Conservative columnist and Heritage Foundation affiliate Tony Blankley has a column up on RCP today that troubles me. The column relies on the old rhetorical trope that liberals (in this case, the Obama Administration itself) are aiding our enemies in Afghanistan with their rhetoric on the war. Though Blankley suggests that this “may be the first [war] we lose” this way, this is a sleight of hand, as he doubtless knows similar charges have been thrown at the feet of any politician questioning any aspect of any war the US has been involved in since time immemorial. (To cite one example, although what most people remember about LBJ’s Vietnam policy is escalation, he was routinely criticized from the right for an unwillingness to commit to indefinite or all-out warfare.)
Let’s ignore the flawed premise underlying the article, though, and address the substance. Is Obama waffling on Afghanistan, and if so, will waffling be the reason we ‘lose’ the war?
On the first point, I would argue that Blankley is on to something. Maybe not as much as he believes he is, but something. It is certainly true that announcing a surge and a fairly brisk timeline for withdrawal in such close proximity sent a mixed message. What’s more, it’s a mixed message that never could have made anyone happy, since the timeline is mostly unpalatable to the people who support the surge and vice versa. The Administration’s true priority, I suspect, may be drawing down forces, and officials would probably argue that explicitly laying out the details of any drawing down of forces so far in advance of the intended date would have the effect Blankley ascribes to existing policy, frustrating our allies and encouraging the insurgency to bide its time. Whether this alternative is any better is unclear, though.
On the subject of how much any of this really matters, I find Blankley’s position much more untenable. The current situation in Iraq, even if it can be sustained, is far from an ideal outcome, and we appear to be pursuing something similar or perhaps slightly worse in Afghanistan as our absolute best-case scenario. Though Blankley criticizes the Obama Administration’s portrayal of Karzai as corrupt, it’s an indisputable fact that this characterization is something with which a large segment of the Afghan people themselves agree. What’s more, they consider governmental corruption, which is something the US has very little control over, a significantly more important problem than the Taliban, whom we ostensibly remain in the country to fight. And unlike Iraq, where much of the political opposition to the current government seems willing to attempt to continue to operate within a democratic system for the time being, it is not at all clear that this is the case in Afghanistan.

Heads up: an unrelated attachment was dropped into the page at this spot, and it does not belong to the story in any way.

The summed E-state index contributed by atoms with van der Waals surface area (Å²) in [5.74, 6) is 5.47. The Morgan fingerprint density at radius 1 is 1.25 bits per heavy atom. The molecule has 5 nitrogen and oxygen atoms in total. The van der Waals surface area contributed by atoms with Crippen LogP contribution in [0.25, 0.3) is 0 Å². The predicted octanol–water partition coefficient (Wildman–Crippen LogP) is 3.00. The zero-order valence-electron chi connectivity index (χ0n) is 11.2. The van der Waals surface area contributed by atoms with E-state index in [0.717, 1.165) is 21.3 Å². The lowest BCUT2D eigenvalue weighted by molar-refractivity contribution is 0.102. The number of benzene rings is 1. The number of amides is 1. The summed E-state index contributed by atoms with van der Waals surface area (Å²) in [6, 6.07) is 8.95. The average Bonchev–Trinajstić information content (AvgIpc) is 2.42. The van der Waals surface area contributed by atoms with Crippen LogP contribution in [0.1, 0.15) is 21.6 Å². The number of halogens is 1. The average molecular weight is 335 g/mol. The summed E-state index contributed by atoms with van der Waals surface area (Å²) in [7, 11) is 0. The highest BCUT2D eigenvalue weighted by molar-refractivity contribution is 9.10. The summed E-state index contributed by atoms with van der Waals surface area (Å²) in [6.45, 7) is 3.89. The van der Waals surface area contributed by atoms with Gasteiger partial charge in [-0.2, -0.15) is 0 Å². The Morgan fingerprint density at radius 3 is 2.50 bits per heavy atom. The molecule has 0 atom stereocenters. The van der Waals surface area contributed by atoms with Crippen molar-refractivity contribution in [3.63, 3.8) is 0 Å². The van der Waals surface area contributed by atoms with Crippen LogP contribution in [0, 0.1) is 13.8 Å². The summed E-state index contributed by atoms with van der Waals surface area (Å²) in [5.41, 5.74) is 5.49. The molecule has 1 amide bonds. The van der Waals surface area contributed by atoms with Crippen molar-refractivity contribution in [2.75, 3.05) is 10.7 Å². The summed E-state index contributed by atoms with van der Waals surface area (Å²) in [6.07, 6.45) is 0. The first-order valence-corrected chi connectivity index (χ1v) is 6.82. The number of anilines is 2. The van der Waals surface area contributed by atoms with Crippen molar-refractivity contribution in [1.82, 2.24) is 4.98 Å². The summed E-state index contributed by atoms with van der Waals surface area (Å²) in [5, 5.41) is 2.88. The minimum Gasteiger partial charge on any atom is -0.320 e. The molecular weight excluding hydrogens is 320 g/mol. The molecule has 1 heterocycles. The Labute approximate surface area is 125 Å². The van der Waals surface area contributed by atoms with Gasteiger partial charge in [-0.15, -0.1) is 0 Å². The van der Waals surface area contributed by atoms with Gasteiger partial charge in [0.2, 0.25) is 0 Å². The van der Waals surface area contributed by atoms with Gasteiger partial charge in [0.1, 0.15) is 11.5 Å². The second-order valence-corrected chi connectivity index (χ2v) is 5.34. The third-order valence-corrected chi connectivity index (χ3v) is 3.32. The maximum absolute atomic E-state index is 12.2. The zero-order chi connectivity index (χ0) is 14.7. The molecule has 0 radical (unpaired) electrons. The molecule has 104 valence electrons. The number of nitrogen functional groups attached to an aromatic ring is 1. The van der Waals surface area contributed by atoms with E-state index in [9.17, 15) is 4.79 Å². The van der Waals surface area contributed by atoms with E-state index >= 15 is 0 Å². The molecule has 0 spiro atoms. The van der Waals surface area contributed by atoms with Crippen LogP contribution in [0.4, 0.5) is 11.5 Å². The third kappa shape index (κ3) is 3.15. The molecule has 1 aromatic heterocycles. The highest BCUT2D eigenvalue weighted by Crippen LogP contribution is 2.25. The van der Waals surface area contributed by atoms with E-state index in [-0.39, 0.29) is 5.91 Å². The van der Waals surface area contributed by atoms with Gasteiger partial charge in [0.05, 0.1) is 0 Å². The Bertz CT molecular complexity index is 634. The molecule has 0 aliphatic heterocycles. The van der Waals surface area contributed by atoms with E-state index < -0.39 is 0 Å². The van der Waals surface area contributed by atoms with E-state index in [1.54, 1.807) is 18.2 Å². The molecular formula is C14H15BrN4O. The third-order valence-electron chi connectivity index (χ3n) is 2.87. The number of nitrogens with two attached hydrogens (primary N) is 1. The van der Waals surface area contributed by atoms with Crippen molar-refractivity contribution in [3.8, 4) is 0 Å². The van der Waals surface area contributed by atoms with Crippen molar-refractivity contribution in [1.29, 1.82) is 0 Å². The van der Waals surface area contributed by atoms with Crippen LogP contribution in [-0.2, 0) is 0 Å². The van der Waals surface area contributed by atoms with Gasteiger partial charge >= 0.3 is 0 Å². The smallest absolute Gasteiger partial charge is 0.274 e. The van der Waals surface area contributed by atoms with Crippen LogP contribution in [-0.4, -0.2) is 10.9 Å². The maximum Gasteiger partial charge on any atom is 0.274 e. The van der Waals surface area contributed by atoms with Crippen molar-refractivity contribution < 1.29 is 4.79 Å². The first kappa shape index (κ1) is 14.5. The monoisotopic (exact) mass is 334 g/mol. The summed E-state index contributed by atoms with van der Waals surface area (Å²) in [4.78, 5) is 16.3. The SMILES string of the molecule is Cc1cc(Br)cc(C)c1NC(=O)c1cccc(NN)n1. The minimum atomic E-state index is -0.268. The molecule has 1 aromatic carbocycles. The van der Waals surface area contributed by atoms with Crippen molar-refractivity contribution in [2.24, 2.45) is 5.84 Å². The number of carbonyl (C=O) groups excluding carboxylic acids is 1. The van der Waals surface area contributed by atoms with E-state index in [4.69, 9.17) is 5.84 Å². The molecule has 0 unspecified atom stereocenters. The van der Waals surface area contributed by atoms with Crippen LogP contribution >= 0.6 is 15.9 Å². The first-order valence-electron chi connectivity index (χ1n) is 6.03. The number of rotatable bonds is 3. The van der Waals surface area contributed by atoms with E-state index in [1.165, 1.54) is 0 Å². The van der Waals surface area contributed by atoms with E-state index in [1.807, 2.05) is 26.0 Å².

The President is in a lose-lose situation regarding Afghanistan. The hawkish elements of the right will never approve of his policies there. The portion of the left who makes up his base would like to see us gone, leaving behind only residual forces to train an Afghan force and help maintain order in the cities. Unfortunately, as with many other policies, in walking the tightrope, Obama seems to be pleasing no one.